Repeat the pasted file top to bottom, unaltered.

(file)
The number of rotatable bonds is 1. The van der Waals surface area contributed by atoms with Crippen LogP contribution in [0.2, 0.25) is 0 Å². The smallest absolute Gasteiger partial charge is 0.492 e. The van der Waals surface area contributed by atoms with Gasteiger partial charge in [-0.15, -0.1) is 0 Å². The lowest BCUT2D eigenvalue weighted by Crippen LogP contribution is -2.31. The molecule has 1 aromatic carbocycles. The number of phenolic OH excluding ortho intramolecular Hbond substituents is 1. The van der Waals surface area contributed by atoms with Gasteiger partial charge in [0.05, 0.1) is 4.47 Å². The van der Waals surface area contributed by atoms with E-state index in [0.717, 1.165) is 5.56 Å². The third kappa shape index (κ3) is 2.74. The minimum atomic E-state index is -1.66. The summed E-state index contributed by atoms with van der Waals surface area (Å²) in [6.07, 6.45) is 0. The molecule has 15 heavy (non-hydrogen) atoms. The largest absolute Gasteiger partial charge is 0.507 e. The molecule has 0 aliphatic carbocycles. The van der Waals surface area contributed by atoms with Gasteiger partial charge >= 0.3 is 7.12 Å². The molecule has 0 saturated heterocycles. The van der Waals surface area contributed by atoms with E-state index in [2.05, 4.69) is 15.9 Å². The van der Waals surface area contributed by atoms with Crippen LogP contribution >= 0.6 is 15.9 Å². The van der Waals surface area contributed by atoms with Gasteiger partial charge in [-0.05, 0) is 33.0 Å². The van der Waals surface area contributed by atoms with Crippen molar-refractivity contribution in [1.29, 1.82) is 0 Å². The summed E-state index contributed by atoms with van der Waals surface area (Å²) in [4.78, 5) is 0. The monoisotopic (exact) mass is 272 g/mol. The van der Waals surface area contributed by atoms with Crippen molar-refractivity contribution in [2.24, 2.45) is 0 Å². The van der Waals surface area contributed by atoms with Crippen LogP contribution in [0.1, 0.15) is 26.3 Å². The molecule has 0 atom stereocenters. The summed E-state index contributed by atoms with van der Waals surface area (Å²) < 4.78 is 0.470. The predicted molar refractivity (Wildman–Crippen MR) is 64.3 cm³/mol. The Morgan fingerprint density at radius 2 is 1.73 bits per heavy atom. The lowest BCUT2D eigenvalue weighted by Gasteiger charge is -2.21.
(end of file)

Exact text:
The number of rotatable bonds is 1. The van der Waals surface area contributed by atoms with Crippen LogP contribution in [0.2, 0.25) is 0 Å². The smallest absolute Gasteiger partial charge is 0.492 e. The van der Waals surface area contributed by atoms with Gasteiger partial charge in [-0.15, -0.1) is 0 Å². The lowest BCUT2D eigenvalue weighted by Crippen LogP contribution is -2.31. The molecule has 1 aromatic carbocycles. The number of phenolic OH excluding ortho intramolecular Hbond substituents is 1. The van der Waals surface area contributed by atoms with Gasteiger partial charge in [0.05, 0.1) is 4.47 Å². The van der Waals surface area contributed by atoms with E-state index in [0.717, 1.165) is 5.56 Å². The third kappa shape index (κ3) is 2.74. The minimum atomic E-state index is -1.66. The summed E-state index contributed by atoms with van der Waals surface area (Å²) in [6.07, 6.45) is 0. The molecule has 15 heavy (non-hydrogen) atoms. The largest absolute Gasteiger partial charge is 0.507 e. The molecule has 0 aliphatic carbocycles. The van der Waals surface area contributed by atoms with Gasteiger partial charge >= 0.3 is 7.12 Å². The molecule has 0 saturated heterocycles. The van der Waals surface area contributed by atoms with E-state index in [2.05, 4.69) is 15.9 Å². The van der Waals surface area contributed by atoms with Crippen LogP contribution >= 0.6 is 15.9 Å². The van der Waals surface area contributed by atoms with Gasteiger partial charge in [-0.05, 0) is 33.0 Å². The van der Waals surface area contributed by atoms with Crippen molar-refractivity contribution in [1.29, 1.82) is 0 Å². The summed E-state index contributed by atoms with van der Waals surface area (Å²) in [4.78, 5) is 0. The monoisotopic (exact) mass is 272 g/mol. The van der Waals surface area contributed by atoms with Crippen molar-refractivity contribution in [2.24, 2.45) is 0 Å². The van der Waals surface area contributed by atoms with Crippen LogP contribution in [0.1, 0.15) is 26.3 Å². The molecule has 0 atom stereocenters. The summed E-state index contributed by atoms with van der Waals surface area (Å²) < 4.78 is 0.470. The predicted molar refractivity (Wildman–Crippen MR) is 64.3 cm³/mol. The Morgan fingerprint density at radius 2 is 1.73 bits per heavy atom. The lowest BCUT2D eigenvalue weighted by Gasteiger charge is -2.21.